It was once a Goliath of Biblical proportions and North America's largest corporation. But; General Motors failed and needed massive government handouts from the United States and Canada to survive.
In an unrelated post ten or so days ago, I opined on the challenges and difficulties of predicting the future by gazing through a crystal ball. There is extreme volatility in the global economy. The volatility is reflected almost on a daily basis in the wild roller-coaster fluctuations of the world's major trading exchanges when investors react nervously to each rumour and new issue.
One ominous sign is over the exchange of words and public spat between the United-States and Great-Britain over the plunging stock prices of that country's industrial Goliath: The giant petroleum producer BP, which is Britain's largest corporation.
It no longer seems too far fetched to foresee that along with the "speed of light" Internet social media commentaries; the Gulf of Mexico disaster which is playing-out daily on the television screens of the world, could eventually threaten the very existence of the BP Corporation. Not only has the giant oil producer failed at each effort to contain the worst oil spill in North American history. There is no applicable precedent for the situation BP now finds itself in. Experts in Crisis Management believe the company is even failing spectacularly at managing the issues over which it still has some degree of control.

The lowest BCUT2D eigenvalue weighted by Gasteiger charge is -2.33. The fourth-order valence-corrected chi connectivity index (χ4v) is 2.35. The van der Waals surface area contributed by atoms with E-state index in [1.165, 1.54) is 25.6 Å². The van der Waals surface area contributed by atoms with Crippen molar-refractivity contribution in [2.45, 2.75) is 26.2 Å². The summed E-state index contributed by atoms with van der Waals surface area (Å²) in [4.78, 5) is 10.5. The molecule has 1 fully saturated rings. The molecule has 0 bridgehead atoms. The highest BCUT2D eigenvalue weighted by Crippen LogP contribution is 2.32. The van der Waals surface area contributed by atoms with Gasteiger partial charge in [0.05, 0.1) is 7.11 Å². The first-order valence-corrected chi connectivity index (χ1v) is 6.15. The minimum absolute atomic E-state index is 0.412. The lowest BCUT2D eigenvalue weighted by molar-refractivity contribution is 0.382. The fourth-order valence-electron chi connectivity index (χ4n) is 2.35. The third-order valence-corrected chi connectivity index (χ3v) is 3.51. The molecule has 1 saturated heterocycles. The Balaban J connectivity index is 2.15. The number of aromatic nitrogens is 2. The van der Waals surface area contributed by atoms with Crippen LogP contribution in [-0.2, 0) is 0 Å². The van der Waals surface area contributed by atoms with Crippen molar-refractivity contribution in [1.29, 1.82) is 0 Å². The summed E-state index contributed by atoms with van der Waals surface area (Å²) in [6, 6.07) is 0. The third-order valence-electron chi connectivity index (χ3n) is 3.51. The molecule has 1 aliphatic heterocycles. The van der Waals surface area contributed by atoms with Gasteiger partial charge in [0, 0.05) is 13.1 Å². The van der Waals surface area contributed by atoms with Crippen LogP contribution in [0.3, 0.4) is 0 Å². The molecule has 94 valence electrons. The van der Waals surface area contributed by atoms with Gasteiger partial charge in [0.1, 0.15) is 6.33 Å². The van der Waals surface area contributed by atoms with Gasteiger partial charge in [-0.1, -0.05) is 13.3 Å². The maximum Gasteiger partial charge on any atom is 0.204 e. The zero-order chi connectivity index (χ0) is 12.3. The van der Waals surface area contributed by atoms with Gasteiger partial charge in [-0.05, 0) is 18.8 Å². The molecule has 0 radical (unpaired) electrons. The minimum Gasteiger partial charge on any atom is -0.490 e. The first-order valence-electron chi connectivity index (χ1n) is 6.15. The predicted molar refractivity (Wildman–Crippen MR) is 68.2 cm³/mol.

From its own gasoline retailers in the United-States and abroad and on up; BP has failed to stop people from losing faith; and much more importantly losing money in the corporation. Share values have collapsed close to 50% since the oil rig explosion on April 20 erasing as much as $80 Billion of BP's value. The Obama Administration is making it clear in an increasingly aggressive manner that it holds BP accountable for a clean-up effort which could go on for decades; and which some Wall Street analysts say could be more than $50 Billion and still counting.
Most every public and private pension fund in the United-Kingdom owns a bit (and frequently much more) of BP. Because of the current public backlash some British analysts believe the company's operating position in its largest market, the United-States..."could become untenable."
Fearing the collapse of BP, the British government could be faced with just two equally disastrous choices: a) Bail-out the company to keep it from going under; b) Allow it to collapse under the weight of the Gulf Coast mess. Because of the state of the weakened global economy, either scenario would result in a world financial and economic crisis which, like the oil spill clean-up, would reverberate for decades.